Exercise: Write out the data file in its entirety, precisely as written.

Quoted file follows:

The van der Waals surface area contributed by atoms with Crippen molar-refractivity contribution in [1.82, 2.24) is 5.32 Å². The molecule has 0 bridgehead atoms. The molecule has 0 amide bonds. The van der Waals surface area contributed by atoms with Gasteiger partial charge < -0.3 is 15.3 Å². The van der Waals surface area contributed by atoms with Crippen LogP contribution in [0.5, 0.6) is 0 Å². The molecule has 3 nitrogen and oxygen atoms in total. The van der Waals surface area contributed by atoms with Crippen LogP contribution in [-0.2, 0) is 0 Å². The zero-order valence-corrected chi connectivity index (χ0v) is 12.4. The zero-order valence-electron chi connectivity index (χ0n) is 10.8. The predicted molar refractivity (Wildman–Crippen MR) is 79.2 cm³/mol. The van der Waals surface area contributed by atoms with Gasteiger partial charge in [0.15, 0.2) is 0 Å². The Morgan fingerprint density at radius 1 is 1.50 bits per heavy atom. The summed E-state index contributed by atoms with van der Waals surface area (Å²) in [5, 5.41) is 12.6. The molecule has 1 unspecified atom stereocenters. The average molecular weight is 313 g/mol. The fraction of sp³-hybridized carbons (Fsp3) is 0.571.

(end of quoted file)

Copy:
The van der Waals surface area contributed by atoms with Crippen molar-refractivity contribution in [1.82, 2.24) is 5.32 Å². The molecule has 0 bridgehead atoms. The molecule has 0 amide bonds. The van der Waals surface area contributed by atoms with Gasteiger partial charge < -0.3 is 15.3 Å². The van der Waals surface area contributed by atoms with Crippen LogP contribution in [0.5, 0.6) is 0 Å². The molecule has 3 nitrogen and oxygen atoms in total. The van der Waals surface area contributed by atoms with Crippen LogP contribution in [-0.2, 0) is 0 Å². The zero-order valence-corrected chi connectivity index (χ0v) is 12.4. The zero-order valence-electron chi connectivity index (χ0n) is 10.8. The predicted molar refractivity (Wildman–Crippen MR) is 79.2 cm³/mol. The van der Waals surface area contributed by atoms with Gasteiger partial charge in [0.15, 0.2) is 0 Å². The Morgan fingerprint density at radius 1 is 1.50 bits per heavy atom. The summed E-state index contributed by atoms with van der Waals surface area (Å²) in [5, 5.41) is 12.6. The molecule has 1 unspecified atom stereocenters. The average molecular weight is 313 g/mol. The fraction of sp³-hybridized carbons (Fsp3) is 0.571.